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This is from I. M. Gelfand's Algebra book.

Fractions $\displaystyle\frac{a}{b}$ and $\displaystyle\frac{c}{d}$ are called neighbor fractions if their difference $\displaystyle\frac{ad - bc}{bd}$ has numerator of $\pm 1$, that is, $ad - bc = \pm 1$. Prove that

(a) in this case neither fraction can be simplified (that is, neither has any common factors in numerator and denominator);

(b) if $\displaystyle\frac{a}{b}$ and $\displaystyle\frac{c}{d}$ are neighbor fractions, then $\displaystyle\frac{a+c}{b+d}$ is between them and is a neighbor fraction for both $\displaystyle\frac{a}{b}$ and $\displaystyle\frac{c}{d}$; moreover,

(c) no fraction $\displaystyle\frac{e}{f}$ with positive integer $e$ and $f$ such that $f < b + d$ is between $\displaystyle\frac{a}{b}$ and $\displaystyle\frac{c}{d}$.

Parts (a) and (b) weren't too difficult, but I'm stuck on part (c). I've included (a) and (b) in case they're related to the solution to (c).

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6  
Look up "Farey sequence". –  Yuval Filmus Jun 5 '11 at 19:05
    
Okay, I'll do that. Thanks! –  Matt Gregory Jun 5 '11 at 19:09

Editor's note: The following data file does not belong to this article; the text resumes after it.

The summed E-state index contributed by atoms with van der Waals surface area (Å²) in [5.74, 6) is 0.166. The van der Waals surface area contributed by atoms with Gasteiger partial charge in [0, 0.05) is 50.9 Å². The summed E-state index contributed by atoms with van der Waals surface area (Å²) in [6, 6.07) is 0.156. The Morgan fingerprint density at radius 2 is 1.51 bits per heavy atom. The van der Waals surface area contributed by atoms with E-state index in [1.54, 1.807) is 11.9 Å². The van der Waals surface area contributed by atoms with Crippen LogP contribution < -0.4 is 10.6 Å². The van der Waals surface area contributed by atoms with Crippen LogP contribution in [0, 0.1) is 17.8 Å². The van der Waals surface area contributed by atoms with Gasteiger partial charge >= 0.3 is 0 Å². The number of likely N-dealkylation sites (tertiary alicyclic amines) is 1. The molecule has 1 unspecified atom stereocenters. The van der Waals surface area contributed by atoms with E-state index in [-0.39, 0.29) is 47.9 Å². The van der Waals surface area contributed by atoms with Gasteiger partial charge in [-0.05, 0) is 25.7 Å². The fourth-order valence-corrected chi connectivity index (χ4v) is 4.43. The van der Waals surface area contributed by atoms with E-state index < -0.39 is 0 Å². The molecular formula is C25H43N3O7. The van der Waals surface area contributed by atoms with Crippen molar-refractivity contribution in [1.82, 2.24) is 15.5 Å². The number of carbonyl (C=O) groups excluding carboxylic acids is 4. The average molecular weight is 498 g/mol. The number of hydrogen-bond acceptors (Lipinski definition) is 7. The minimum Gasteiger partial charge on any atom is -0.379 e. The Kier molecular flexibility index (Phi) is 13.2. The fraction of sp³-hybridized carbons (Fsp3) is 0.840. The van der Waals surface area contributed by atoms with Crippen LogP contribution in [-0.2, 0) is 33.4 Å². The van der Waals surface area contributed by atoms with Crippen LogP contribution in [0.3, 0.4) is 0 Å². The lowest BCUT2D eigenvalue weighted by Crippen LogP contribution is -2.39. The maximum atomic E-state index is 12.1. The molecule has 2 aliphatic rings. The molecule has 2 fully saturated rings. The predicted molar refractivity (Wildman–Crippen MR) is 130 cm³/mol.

1 Answer 1

up vote 5 down vote accepted

Assume $\frac{e}{f}$ is (strictly) between $\frac{a}{b}$ and $\frac{c}{d}$. Then $|\frac{a}{b}-\frac{e}{f}| + |\frac{e}{f}-\frac{c}{d}| = |\frac{a}{b}-\frac{c}{d}| = \frac{1}{bd}$

But $|\frac{a}{b}-\frac{e}{f}| \geq \frac{1}{bf}$ and $|\frac{e}{f}-\frac{c}{d}|\geq \frac{1}{df}$. So $\frac{1}{bf} + \frac{1}{df} \leq \frac{1}{bd}$. Multiply both sides by $bdf$ and we get that $b+d\leq f$.

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There is a geometric meaning to this, which is related to lattice points on the plane. If $(a,b)$ and $(c,d)$ are points on the plane, then $|ad-bc|$ is the area of the quadrilateral with points $(0,0)$, $(a,b)$, $(c,d)$ and $(a+c,b+d)$. If $a,b,c,d$ are integers, and $|ad-bc| = 1$, this theorem essentially says that there is no lattice point in the inside of the quadrilateral. –  Thomas Andrews Jun 5 '11 at 20:26
    
Thanks Thomas! That's very insightful. –  Matt Gregory Jun 5 '11 at 20:42

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